Most of the biodiversity is concentrated and protected in the Western Ghats. Out of the 4,000 flowering plant species 900 species are medicinal plants; 1,272 of which are endemic to Kerala and 159 threatened.[117]:11 Its 9,400 km2 of forests include tropical wet evergreen and semi-evergreen forests (lower and middle elevations—3,470 km2), tropical moist and dry deciduous forests (mid-elevations—4,100 km2 and 100 km2, respectively), and montane subtropical and temperate (shola) forests (highest elevations—100 km2). Altogether, 24% of Kerala is forested.[117]:12 Two of the world's Ramsar Convention listed wetlandsLake Sasthamkotta and the Vembanad-Kol wetlands—are in Kerala, as well as 1455.4 km2 of the vast Nilgiri Biosphere Reserve. Subjected to extensive clearing for cultivation in the 20th century,[118]:6–7 much of the remaining forest cover is now protected from clearfelling.[119] Eastern Kerala's windward mountains shelter tropical moist forests and tropical dry forests, which are common in the Western Ghats.[100][120]

Kerala's fauna are notable for their diversity and high rates of endemism: it includes 102 species of mammals (56 of which are endemic), 476 species of birds, 202 species of freshwater fishes, 169 species of reptiles (139 of them endemic), and 89 species of amphibians (86 endemic).[121] These are threatened by extensive habitat destruction, including soil erosion, landslides, salinisation, and resource extraction. In the forests, sonokeling, Dalbergia latifolia, anjili, mullumurikku, Erythrina, and Cassia number among the more than 1,000 species of trees in Kerala. Other plants include bamboo, wild black pepper, wild cardamom, the calamus rattan palm, and aromatic vetiver grass, Vetiveria zizanioides.[117]:12 Indian Elephant, Bengal Tiger, Indian Leopard, Nilgiri Tahr, Common Palm Civet, and Grizzled Giant Squirrel are also found in the forests.[117]:12, 174–175 Reptiles include the King Cobra, viper, python, and Mugger Crocodile. Kerala's birds include legion—Malabar Trogon, the Great Hornbill, Kerala Laughingthrush, Darter, Southern Hill Myna and several emblematic species. In lakes, wetlands, and waterways, fish such as kadu; stinging catfish and Choottachi; Orange chromide—Etroplus maculatus are found.[117]:163–165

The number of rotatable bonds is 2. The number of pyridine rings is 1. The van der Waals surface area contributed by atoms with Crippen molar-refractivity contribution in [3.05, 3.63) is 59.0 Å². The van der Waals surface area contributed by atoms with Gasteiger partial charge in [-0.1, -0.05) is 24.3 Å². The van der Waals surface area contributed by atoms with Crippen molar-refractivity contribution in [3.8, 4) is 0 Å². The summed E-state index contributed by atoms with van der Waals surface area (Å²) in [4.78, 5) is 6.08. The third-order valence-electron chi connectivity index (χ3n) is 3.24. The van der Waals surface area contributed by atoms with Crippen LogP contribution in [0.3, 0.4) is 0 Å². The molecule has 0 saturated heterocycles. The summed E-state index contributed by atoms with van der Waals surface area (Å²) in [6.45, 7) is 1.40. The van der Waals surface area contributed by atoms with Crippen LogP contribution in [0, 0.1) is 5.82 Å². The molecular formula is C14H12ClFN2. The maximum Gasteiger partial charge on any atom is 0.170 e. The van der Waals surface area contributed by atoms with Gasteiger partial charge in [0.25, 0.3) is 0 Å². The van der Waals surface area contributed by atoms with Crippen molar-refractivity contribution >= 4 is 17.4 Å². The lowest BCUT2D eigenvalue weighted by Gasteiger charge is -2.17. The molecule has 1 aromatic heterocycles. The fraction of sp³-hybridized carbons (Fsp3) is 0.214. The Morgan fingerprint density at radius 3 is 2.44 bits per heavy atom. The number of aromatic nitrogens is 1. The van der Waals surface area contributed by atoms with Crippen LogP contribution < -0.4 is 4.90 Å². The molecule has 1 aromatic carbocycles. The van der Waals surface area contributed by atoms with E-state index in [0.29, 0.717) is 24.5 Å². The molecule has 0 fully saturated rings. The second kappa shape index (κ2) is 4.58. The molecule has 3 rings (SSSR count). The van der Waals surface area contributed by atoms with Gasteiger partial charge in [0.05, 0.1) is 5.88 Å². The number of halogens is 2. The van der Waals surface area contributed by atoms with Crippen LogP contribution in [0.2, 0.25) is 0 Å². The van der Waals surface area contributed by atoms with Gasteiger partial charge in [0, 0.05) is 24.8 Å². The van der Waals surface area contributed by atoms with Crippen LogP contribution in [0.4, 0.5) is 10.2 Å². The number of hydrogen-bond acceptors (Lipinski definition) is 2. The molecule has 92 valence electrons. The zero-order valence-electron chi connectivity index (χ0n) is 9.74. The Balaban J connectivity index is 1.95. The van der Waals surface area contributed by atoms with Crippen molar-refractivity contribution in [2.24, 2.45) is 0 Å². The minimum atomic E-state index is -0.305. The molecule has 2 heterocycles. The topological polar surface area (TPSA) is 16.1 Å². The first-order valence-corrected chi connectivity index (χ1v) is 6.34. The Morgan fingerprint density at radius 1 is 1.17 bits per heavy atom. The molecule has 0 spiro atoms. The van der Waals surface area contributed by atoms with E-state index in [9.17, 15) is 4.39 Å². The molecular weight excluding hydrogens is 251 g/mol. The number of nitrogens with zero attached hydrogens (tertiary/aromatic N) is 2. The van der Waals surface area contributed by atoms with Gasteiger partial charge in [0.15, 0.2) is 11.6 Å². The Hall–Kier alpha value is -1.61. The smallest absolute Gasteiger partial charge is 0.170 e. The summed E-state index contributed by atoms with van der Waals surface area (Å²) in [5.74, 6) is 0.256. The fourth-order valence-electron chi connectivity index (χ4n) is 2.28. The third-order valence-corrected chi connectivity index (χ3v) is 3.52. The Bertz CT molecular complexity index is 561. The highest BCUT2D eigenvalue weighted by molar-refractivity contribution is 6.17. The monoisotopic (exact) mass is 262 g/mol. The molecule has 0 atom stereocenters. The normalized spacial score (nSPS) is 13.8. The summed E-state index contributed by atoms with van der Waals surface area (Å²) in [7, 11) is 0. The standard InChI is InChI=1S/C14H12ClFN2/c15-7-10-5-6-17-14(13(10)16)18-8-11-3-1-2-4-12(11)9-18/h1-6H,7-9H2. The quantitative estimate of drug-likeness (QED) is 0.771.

SubdivisionsEdit

Kerala density map1

Population density map of Kerala.

The state's 14 districts are distributed among Kerala's six regions: North Malabar (far-north Kerala), South Malabar (northern Kerala), Kochi (central Kerala), Northern Travancore, Central Travancore (southern Kerala) and Southern Travancore (far-south Kerala). The districts which serve as the administrative regions for taxation purposes, are further subdivided into 63 taluks; these have fiscal and administrative powers over settlements within their borders, including maintenance of local land records. Taluks of Kerala are further divided into 1453 revenue villages.[122] Consequent to the 74th Amendment to the Constitution of India, the Local self-government Institutions are to function as the third tier of Government and it constitutes 14 District Panchayats, 152 Block Panchayats, 978 Grama Panchayats, 60 Municipalities, 5 Corporations and 1 Township.[123] Mahé, a part of the Indian union territory of Puducherry,[124] though 647 km away from it,[125] is a coastal exclave surrounded by Kerala on all of its landward approaches.[126]